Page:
If you've been injured by someone else's dog in Ohio, or you're a dog owner in the state, laws related to dog bite injury liability may be of particular interest to you. In the sections that follow, we'll discuss:
A statute of limitations is a law that places a deadline on your right to file a lawsuit in your state's civil court system. Different kinds of cases are subject to different deadlines, but the consequences for missing the filing deadline is the same: the court will almost certainly dismiss your case, unless the circumstances call for a rare extension of the filing deadline.
There's no specific Ohio statute of limitations for dog bite lawsuits. Instead, these claims typically fall under the larger umbrella of "personal injury," and Ohio's statute of limitations on personal injury lawsuits (Ohio Revised Code section 2305.10) says that any lawsuit seeking a legal remedy for "injury to the person" must be filed within two years (that means filing a personal injury complaint in court). The "clock" usually starts running on the date the bite or other injury occurred.
Ohio Revised Code Section 955.28(B) states that an "owner, keeper, or harborer" of a dog is liable for any injury caused by the animal if:
The statute applies to dog bites and other injuries caused by these animals. For instance, if you're knocked down by a large dog and suffer an arm injury, you can file a lawsuit against the dog's owner under section 955.28(B).
Note that Ohio's dog bite statute is a "strict liability" law, meaning that it does not require the injured person to prove that the dog's owner acted negligently, i.e. failed to act with reasonable care in controlling the dog or preventing the bite from occurring. If the elements listed above are met, the owner is liable for the claimant's medical bills, lost income, and other damages resulting from the incident, regardless of whether he or she did anything wrong.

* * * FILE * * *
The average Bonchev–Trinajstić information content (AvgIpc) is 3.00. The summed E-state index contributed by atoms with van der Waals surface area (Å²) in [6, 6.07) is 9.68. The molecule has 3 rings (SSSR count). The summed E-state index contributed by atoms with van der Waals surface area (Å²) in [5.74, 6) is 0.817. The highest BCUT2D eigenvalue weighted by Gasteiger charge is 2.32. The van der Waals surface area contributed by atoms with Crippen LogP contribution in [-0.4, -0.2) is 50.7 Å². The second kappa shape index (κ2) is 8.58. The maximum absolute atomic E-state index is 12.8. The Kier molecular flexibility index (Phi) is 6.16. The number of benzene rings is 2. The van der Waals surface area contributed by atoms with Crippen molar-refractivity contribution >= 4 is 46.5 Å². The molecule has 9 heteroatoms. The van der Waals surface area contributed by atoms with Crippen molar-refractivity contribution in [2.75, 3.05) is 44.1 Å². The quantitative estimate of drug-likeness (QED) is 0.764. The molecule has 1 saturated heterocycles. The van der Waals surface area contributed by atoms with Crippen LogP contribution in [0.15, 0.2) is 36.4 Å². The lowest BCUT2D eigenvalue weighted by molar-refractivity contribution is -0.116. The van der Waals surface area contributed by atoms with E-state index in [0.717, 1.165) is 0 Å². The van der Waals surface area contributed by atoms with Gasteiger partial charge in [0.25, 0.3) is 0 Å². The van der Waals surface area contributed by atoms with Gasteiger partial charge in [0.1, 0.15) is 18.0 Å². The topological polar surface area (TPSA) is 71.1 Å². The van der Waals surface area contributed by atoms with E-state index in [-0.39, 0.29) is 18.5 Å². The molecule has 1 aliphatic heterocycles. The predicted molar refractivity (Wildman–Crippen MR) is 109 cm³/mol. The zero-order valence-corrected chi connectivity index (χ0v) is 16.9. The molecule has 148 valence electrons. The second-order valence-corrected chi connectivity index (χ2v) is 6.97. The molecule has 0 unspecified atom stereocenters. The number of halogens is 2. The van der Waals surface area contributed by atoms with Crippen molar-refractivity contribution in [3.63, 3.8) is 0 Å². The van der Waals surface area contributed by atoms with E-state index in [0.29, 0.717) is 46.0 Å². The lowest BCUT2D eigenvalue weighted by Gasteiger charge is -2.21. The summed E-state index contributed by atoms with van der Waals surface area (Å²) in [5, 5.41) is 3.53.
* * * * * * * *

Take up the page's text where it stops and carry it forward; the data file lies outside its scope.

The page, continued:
Learn more about strict liability versus negligence in dog bite cases.
Some of the most common defenses available to an Ohio dog owner in response to an injury lawsuit can be gleaned from the Ohio dog bite statute discussed above.
First, the owner can argue that the person bitten provoked the dog by teasing, tormenting, or abusing it. If the injured person did provoke the dog, he or she cannot recover damages from the owner.
Next, the owner might argue that the injured person was trespassing at the time, and that the dog bite statute absolves the owner of liability for injuries.
Finally, the owner might argue that the injured person was committing a crime (other than a "minor misdemeanor" as the statute differentiates)—or trying to commit one—when he or she was bitten.
One final note: Under Ohio's dog bite statute, a dog owner is liable if a dog injures a solicitor, such as a door-to-door salesperson, whether or not that person had a permit to conduct door-to-door sales. So, a dog owner won't be absolved of liability simply because a solicitor is operating without a permit.
Whether as an animal owner or as someone who has suffered a bite or other injury, if you find yourself on either side of a case like this, it may be time to discuss your situation with a personal injury lawyer.